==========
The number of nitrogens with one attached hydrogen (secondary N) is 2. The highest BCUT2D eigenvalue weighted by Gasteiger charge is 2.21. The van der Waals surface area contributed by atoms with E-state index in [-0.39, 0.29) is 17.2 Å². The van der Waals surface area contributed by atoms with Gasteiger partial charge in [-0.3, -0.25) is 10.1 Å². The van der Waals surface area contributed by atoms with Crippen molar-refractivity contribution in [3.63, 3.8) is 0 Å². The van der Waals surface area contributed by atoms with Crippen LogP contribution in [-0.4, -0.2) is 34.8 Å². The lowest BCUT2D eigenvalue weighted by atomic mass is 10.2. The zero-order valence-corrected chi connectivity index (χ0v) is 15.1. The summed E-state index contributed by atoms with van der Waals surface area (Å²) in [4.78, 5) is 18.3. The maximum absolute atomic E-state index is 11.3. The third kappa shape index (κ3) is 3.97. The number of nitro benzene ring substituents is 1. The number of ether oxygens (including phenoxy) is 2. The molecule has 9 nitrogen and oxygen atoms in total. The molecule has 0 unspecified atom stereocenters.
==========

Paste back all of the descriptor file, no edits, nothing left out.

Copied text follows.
The number of nitrogens with one attached hydrogen (secondary N) is 2. The highest BCUT2D eigenvalue weighted by Gasteiger charge is 2.21. The van der Waals surface area contributed by atoms with E-state index in [-0.39, 0.29) is 17.2 Å². The van der Waals surface area contributed by atoms with Gasteiger partial charge in [-0.3, -0.25) is 10.1 Å². The van der Waals surface area contributed by atoms with Crippen molar-refractivity contribution in [3.63, 3.8) is 0 Å². The van der Waals surface area contributed by atoms with Crippen LogP contribution in [-0.4, -0.2) is 34.8 Å². The lowest BCUT2D eigenvalue weighted by atomic mass is 10.2. The zero-order valence-corrected chi connectivity index (χ0v) is 15.1. The summed E-state index contributed by atoms with van der Waals surface area (Å²) in [4.78, 5) is 18.3. The maximum absolute atomic E-state index is 11.3. The third kappa shape index (κ3) is 3.97. The number of nitro benzene ring substituents is 1. The number of ether oxygens (including phenoxy) is 2. The molecule has 9 nitrogen and oxygen atoms in total. The molecule has 0 unspecified atom stereocenters.